Tuesday, March 1, 2011
All Hail The WB Archives!
Being an old movie buff from way back I'm still feeling there aren't enough great vintage films on TV to satisfy my needs.
It took me more than a decade of columns at the Toronto Star to get the CRTC to budge and allow Turner Classic Movies onto the Canadian cable TV universe.
But lately TCM has been running far too many current movies for my liking.
And then along came a solution: the WB Archives.
Now let me hasten to report Warners currently owns rights to three gigantic old movie collections: Warners, MGM and RKO.
How it got hold of those thousands of titles is a story in itself. At one point MGM even owned all the Warners titles --except in Canada.
Lately DVD sales have been dwindling in retail outlets across North America. One problem I'm sure is the high price tags on many items.
So Warners created its own way of dealing directly with vintage movie fans: it set up a website where you can order directly --the promise has been made to get all the films it owns onto the site.
Instantly there was trouble from this side of the border: the site did not accept Canadian orders for various copyright reasons. I understand that:up to seven percent of all TCM films shown in any given week are substituted for others on the Canadian feed.
To get around that restriction I asked a buddy in the U.S. to buy three titles for me --he could watch them first and then send them onto me.
The parcel quickly came: Cain And Mabel (1936) is an overstuffed but enjoyable Depression musical starring Marion Davies and Clark Gable.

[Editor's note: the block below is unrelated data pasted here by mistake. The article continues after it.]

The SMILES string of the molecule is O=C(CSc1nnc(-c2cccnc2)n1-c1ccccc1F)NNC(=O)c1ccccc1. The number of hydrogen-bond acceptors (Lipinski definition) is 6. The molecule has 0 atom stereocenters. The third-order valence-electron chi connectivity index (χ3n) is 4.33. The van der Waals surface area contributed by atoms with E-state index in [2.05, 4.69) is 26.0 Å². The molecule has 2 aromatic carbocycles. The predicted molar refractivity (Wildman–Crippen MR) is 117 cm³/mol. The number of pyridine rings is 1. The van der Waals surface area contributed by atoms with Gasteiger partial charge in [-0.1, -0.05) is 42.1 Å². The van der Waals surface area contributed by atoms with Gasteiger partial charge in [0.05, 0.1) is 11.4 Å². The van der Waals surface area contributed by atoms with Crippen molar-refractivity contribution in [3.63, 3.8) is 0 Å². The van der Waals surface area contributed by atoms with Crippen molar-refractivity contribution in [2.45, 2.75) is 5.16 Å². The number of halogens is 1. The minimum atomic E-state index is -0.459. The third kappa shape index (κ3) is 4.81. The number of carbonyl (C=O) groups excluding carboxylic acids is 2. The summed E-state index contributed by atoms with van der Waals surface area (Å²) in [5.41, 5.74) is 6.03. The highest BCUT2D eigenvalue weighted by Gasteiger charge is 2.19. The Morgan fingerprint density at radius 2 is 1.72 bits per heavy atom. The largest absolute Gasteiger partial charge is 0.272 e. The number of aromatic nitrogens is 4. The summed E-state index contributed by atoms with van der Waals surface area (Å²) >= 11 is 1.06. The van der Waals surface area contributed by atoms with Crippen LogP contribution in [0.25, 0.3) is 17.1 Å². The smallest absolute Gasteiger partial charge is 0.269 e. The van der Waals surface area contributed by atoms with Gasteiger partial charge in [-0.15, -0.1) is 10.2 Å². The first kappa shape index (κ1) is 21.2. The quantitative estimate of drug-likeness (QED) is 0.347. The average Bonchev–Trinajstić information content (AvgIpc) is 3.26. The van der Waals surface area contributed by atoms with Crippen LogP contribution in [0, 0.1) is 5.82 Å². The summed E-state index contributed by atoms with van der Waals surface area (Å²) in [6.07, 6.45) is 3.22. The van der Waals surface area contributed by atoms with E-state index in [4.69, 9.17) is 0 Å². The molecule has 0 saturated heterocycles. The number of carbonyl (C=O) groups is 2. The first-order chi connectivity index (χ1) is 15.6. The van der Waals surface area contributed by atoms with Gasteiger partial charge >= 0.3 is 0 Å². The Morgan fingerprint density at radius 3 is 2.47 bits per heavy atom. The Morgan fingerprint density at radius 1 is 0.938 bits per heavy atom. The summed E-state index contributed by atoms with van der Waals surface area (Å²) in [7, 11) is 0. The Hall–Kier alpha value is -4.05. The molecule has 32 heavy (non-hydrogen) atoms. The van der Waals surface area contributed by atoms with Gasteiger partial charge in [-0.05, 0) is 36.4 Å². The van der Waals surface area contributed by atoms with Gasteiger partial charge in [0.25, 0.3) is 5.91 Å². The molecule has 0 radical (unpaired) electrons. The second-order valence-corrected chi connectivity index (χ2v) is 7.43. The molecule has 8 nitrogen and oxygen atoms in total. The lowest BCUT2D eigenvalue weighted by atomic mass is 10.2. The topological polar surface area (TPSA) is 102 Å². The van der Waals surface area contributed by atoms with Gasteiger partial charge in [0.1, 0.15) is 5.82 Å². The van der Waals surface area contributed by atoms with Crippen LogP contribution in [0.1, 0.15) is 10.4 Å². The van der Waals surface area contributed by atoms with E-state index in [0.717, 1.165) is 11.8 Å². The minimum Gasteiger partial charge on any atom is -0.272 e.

I've always looked for it on TCM but never could find it and now I'm glad I've got it in my DVD library. Trouble is there are no extras not even scene selections --a few titles have the original trailers.
The second title I chose was We Were Dancing (1941) with Norman Shearer and Melvyn Douglas. It rightly gets only two stars but I wanted to catch it to find out why Shearer chose it over Gone with The Wind and Mrs. Miniver.
And it's not all that bad --it had the misfortune to be released right after Pearl Harbor and moviegoers were no longer interested in the adventures of a bogus Russian countess.
My third choice was Goodbye My Fancy (1952) because I knew director Vincent Sherman and wanted to see this strange venture into comedy by the usually melodramatic Joan Crawford.
Each DVD cost $29.99 but the price has since come down to $19.99. I have one friend who rents a Buffalo post office box and orders from Warners that way.
But now the WB collection is also available through amazon.ca, tcm.com and moviesunlimited.com, And a few titles from the WB archive have actually been appearing the the downtown Toronto DVD outlets: The Mortal Storm (1940) and Forsaking All Others (1934) --but these in store treats are selling as high as $32.99!
I tried ordering three more from amazon.ca and I got Cry Havoc (1943), a good all-female war story with Margaret Sullavan and Ann Sothern, Son Of The Gods (1930) with Richard Barthlemess in a strange tale of racial insensitivity and When Ladies Meet (1941): Crawford, Greer Garson, Robert Taylor all looking mighty uncomfortable in a teacup drama/comedy of infidelity.
My WB sources say next month's "premieres" will include June Allyson in the Opposite Sex (1956), Olivia de Havilland in My Love Came Back (1940), Bette Davis in That Certain Woman (1937), Barbara Stanwyck In BF's Daughter (1948) and the 1923 and 1933 versions of The Whte Sister.
The alternative is to sit patiently for years until TCM shows these gems again.